Gluv-it and Silicone

R

Randy Tusone

Guest
Hey all,

I would like to let you know about a car that is
currently in our shop. The car had been restored,
years ago, using lots of Gluv-it. Well, that turned
out to be a very bad thing for that amphi because the
gluv-it does not flex (like the metal of the car does)
and tends to come up and let small quantities of water
get underneath. Wherever the gluv-it was used on this
car, very bad rust was found.

For example: Gluv-it was used around the frame
sub-rails, the hull there needed to be replaced, as
well as, large portions of the sub-frame where the
gluv-it had been used.

Silicone is a bit more flexible, however, if it does
not truly make a chemical bond with the metal, it will
also lift and allow water underneath. As can the
POR-15. If you want to use something on a rusty area
that is in decent enough shape to keep and you want to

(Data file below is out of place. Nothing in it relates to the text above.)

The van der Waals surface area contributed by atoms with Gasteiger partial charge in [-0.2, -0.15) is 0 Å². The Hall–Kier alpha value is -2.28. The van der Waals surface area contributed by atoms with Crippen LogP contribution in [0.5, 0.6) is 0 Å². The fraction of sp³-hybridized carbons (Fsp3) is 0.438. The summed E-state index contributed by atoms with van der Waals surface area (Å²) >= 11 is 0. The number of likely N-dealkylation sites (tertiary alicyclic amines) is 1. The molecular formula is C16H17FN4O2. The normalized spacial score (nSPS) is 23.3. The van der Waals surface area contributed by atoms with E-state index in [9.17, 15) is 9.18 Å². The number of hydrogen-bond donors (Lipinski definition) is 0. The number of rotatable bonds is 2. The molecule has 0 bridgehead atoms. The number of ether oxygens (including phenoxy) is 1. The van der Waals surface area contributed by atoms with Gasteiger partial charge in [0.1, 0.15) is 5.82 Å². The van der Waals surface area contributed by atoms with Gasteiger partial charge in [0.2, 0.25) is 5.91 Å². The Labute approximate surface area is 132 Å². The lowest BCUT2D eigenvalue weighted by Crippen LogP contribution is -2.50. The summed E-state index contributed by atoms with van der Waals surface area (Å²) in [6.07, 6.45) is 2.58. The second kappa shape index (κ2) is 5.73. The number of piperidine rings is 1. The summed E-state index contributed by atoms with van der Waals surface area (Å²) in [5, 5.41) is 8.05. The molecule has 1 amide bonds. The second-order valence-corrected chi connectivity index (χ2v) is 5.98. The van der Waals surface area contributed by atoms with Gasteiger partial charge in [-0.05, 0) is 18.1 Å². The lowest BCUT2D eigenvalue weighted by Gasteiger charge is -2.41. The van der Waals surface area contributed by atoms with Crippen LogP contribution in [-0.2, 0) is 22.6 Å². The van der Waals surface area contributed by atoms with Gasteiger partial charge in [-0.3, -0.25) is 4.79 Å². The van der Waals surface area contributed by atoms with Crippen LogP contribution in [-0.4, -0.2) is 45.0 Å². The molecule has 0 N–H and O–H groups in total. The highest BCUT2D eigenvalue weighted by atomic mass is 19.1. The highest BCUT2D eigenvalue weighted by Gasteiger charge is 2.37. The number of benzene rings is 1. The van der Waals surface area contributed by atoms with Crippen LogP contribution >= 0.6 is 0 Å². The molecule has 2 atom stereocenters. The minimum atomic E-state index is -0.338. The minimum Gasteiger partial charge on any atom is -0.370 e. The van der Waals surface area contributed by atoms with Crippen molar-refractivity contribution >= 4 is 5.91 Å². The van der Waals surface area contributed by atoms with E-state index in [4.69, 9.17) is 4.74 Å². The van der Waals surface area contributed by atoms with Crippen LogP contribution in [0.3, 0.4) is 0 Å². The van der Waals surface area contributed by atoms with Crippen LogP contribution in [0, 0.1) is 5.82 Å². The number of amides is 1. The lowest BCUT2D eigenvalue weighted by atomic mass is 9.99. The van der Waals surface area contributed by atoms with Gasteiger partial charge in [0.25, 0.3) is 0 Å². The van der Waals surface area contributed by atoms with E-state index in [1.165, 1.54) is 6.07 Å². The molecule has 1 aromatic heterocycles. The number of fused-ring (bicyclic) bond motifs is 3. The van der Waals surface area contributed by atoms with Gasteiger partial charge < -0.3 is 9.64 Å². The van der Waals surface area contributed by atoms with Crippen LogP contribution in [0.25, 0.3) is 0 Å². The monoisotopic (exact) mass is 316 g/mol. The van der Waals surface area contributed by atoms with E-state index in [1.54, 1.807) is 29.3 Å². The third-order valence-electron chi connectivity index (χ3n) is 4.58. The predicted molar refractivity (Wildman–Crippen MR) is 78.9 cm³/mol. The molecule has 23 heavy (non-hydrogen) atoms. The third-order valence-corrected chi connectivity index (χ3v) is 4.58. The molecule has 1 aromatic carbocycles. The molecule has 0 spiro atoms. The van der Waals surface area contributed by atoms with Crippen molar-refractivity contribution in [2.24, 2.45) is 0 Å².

treat it, there is a Marhyde product that works really
well.

Be cautious.
Randy

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D

David Chapman

Guest
> years ago, using lots of Gluv-it. Well, that turned
> out to be a very bad thing for that amphi because the
> gluv-it does not flex (like the metal of the car does)
> and tends to come up and let small quantities of water
> get underneath. Wherever the gluv-it was used on this
> car, very bad rust was found.

I've ALWAYS said this ! It's the main reason I would never use a product like
Gluv-it on my cars !

You need good solid metal (if not weld in new) then lead to cover any
imperfections or very small holes, then a standard automotive paint system,
starting with an etch primer, then finally lots of wax (my favourite is Waxoyl
but there are other similar products available in the US).

David Chapman
 

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